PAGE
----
As PolyOne Corp. begins its search for a new chief executive officer, industry watchers are split as to how the company should proceed and what it needs to do to recapture the potential of its launch in 2000.
Thomas Waltermire resigned Oct. 7, after five years at the top of the Avon Lake, Ohio-based firm - North America's largest compounder. The departure of the 55-year-old Waltermire surprised many in the industry.
``I didn't see it coming, but these are tough times,'' said Saul Ludwig, a stock analyst who covers PolyOne for Cleveland-based McDonald Investments Inc. ``None of these [specialty chemical] companies are doing well.''
PolyOne ``was doing better recently, but they may have been just making the best of a bad situation,'' Ludwig added. ``They're struggling to pass on raw material costs, just like [compounders] Spartech, Ferro or Schulman.''
An executive at a competing firm said he was not surprised by Waltermire's resignation, but by its timing.
``If it was going to happen, I thought it would have happened a few years ago,'' the executive said. PolyOne posted a pro forma profit of $52 million in 2000, the year it was formed from the merger of Geon Co. and M.A. Hanna Co., but lost a total of $355 million from 2001-03.
Waltermire's resignation came a day after PolyOne's board held its regularly scheduled meeting, which Waltermire attended. Dennis Cocco, director of investor relations, said he had no details of any interaction between Waltermire and the board during that meeting.
Calls placed to PolyOne board members Wayne Embry and Carol Cartwright were not returned. Waltermire also could not be reached.
Former Geon chief William Patient is serving as interim CEO. Patient retired from Geon in 1999, but returned to PolyOne in late 2003 as chairman. At the time, Patient's return was seen as an expression of the board's lack of confidence in Waltermire.
Since 2000, PolyOne has lost about 30 percent of its annual sales while closing more than 20 plants and cutting more than 1,300 jobs.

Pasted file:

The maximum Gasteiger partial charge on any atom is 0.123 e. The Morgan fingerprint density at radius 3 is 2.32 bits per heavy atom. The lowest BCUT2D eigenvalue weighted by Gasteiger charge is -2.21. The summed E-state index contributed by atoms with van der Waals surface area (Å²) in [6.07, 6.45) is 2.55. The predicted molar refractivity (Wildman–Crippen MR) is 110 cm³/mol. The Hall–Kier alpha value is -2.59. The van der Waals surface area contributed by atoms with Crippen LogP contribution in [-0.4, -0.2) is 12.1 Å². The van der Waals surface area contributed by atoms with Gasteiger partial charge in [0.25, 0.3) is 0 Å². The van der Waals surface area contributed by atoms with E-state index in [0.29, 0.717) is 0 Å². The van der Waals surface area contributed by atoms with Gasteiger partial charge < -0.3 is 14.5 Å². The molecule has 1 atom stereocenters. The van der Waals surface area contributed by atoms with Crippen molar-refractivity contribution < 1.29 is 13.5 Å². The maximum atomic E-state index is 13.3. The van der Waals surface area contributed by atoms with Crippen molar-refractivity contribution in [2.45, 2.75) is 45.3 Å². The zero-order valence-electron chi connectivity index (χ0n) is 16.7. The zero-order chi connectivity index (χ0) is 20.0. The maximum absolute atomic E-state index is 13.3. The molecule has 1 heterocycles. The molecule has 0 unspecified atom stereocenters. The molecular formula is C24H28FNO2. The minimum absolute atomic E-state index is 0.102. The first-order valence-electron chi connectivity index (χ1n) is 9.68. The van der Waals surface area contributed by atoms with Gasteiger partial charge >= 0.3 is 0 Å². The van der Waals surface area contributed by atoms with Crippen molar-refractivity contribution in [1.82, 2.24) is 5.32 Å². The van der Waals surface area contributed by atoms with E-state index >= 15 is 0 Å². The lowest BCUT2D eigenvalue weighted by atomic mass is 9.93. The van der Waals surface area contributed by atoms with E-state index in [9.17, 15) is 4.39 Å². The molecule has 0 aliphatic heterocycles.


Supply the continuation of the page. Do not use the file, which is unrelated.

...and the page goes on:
Several business units also have been labeled as noncore and have been sold. Today, the firm employs about 6,500 at 63 locations worldwide.
PolyOne now is working with a global executive search firm to find a replacement, but Cocco said the firm has not ruled out finding a replacement from within the company.
Industry watchers said such a move is unlikely, especially since the 71-year-old Patient, and not a younger executive, was named interim CEO.
If the firm goes outside the company, some suggested that finding a CEO candidate from a larger plastics or chemicals company - such as Dow Chemical Co. or GE Plastics - might be a possibility.
A candidate with a strong marketing background would be a good choice, one industry executive said, particularly since it would be a switch from the financial background Waltermire brought to the job.
For his part, Waltermire, who joined Geon in 1974, will receive his full salary for three years and at least partial compensation in PolyOne's long-term incentive plans through 2007. In addition, Waltermire will receive his 2005 annual bonus and health-care benefits for three years.
In 2004, Waltermire's salary was almost $680,000 and he received a bonus of almost $934,000. His 2005 bonus will depend on the firm's earnings and cash flow for the year, said Cocco. Waltermire's total compensation in 2004 was more than double what he received in 2003, according to PolyOne financial filings.
Beth Young, a compensation analyst with Corporate Library LLC, a consulting firm in Portland, Maine, said Waltermire's separation package is ``pretty standard'' for a company of PolyOne's size.
``The basic terms are three times base salary plus bonus,'' Young said. ``A lot of times, these terms are set out at the time of the hire. [The terms] can get richer when [a CEO] leaves, whether it's because the company's doing well or the CEO needs to be persuaded to leave.''
According to Cocco, Waltermire had no pre-existing separation deal; one was prepared at the time of his resignation based on comparable situations in the industry, Cocco said.
Young added that most CEO departures in the current market are described as ``noncause terminations.''
``But in these agreements, the definition of `cause' doesn't include poor company performance,'' she said.
James Aslaksen at Los Angeles-based executive recruiter Korn/ Ferry International agreed that Waltermire's separation package is in line with industry standards. Aslaksen, Korn's performance materials sector leader, commended Waltermire for performing relatively well under difficult conditions.
Waltermire ``did a good job until natural gas costs and stress on PVC increased,'' Aslaksen said. ``[Waltermire] held his head high.
``You don't treat a guy poorly when he's been a good soldier for you for so many years,'' Aslaksen added. ``How was [he] supposed to prevent Katrina?''
Moving forward, PolyOne may need to refocus on a few key markets. The 2000 merger was to combine Geon's extensive background in PVC and compounding technology with Hanna's recently assembled collection of compounders, color concentrate makers and resin distributors. But numerous personnel changes - along with the discovery that business conditions at several Hanna sites had been less favorable than anticipated - led to an environment of uncertainty that worsened when the economy went south.
``They still might be able to make it work,'' one rival executive said. ``But this is a crucial decision they're facing in replacing Waltermire.''